Economic activity in Asia was stable overall during 2016, if slightly disappointing expectations set at the outset of the year. The region's economic growth grew by approximately 5.6%, 0.1 percentage points lower than predicted at the beginning of the year. Broken down by region, the People's Republic of China saw growth at 6.6%, while East Asia as a whole expanded by 5.8%. The downward trend in the region as a whole can be attributed to India's surprise demonetization of large bank notes, which knocked its growth rate down 0.3 percentage points from the predicted rate to a still healthy 6.6%. Growth was strong in Southeast Asia, with the Philippines and Malaysia surpassing projections, the region expanded by approximately 4.5% in 2016. In Central Asia, low oil and natural gas prices kept growth rates low, at 1.5%. Moderate growth across the board has been predicted for 2017.
In February 2016, the Trans-Pacific Partnership, aimed at opening up trade between the United States, Canada and 10 countries around the Pacific Rim (including five in Asia), was finally signed . Notably, this was the only new investment treaty that the United States has inked with any Asian country since 2013. Prior to its ratification by the U.S. Congress, in early 2017, newly-elected President Donald J. Trump withdrew the U.S. from the TPP.
The number of new investment arbitrations in Asia in 2016 held steady with previous years at around 3-5 new cases per year, with the exception of 2013, which saw only one new case. Although oil, gas and mining has traditionally been the dominant sector in arbitrations in Asia, 2016 continued previous years' trend of diversification. Of the four arbitrations initiated in 2016, one was in the oil, gas and mining sector, and the balance were in agriculture, fishing and forestry, tourism, and the gaming industry. This is a reflection of ongoing industrial diversification in Asia-2014's biggest sector for new arbitrations was construction, and 2015 saw the majority in electric power and other energy.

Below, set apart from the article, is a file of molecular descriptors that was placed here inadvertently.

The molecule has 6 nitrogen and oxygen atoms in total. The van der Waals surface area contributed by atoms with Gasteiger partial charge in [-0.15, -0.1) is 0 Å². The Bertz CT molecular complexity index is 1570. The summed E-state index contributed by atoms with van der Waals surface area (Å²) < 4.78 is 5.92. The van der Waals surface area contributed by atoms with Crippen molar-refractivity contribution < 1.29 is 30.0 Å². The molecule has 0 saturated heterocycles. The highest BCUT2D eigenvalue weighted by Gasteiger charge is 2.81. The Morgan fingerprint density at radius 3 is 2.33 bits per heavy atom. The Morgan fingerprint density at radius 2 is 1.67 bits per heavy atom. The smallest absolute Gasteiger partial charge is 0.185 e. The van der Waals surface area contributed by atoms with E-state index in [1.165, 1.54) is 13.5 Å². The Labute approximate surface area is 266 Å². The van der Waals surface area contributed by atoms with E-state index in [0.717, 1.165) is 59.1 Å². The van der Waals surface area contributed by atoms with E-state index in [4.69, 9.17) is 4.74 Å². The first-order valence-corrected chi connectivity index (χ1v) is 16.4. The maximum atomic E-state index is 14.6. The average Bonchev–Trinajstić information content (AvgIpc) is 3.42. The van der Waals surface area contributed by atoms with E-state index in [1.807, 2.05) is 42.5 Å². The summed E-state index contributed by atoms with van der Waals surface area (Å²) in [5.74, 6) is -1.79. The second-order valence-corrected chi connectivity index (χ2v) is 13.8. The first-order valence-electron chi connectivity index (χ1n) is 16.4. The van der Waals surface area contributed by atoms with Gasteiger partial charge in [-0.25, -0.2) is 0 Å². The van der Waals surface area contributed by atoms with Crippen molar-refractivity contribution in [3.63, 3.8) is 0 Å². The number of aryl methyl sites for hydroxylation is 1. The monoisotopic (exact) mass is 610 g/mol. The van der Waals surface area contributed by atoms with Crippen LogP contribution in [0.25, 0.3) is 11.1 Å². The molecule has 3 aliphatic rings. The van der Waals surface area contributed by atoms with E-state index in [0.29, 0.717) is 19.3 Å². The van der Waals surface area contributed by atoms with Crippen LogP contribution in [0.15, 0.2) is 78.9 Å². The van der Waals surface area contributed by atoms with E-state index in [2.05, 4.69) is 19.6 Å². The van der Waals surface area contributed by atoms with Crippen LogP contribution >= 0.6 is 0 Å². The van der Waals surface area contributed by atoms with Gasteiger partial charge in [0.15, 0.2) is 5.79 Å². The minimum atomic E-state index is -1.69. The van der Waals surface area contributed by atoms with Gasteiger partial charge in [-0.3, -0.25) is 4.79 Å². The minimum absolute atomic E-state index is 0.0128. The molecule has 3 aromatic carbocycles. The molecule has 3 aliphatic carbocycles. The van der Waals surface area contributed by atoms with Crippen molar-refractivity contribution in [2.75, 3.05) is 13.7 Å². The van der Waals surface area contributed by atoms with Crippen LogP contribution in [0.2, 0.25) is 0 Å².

Countries in the region have concluded at least 1,051 treaties (including bilateral investment treaties, free trade agreements and other treaties containing investment-related provisions). More than 16% of the region's investment treaties are intraregional (i.e., concluded between only Asian countries), as are almost 13% of the region's investment disputes.
Click here to see our full review, which includes graphical representations of our research.
Click the links below to see our 2016 reviews for other regions.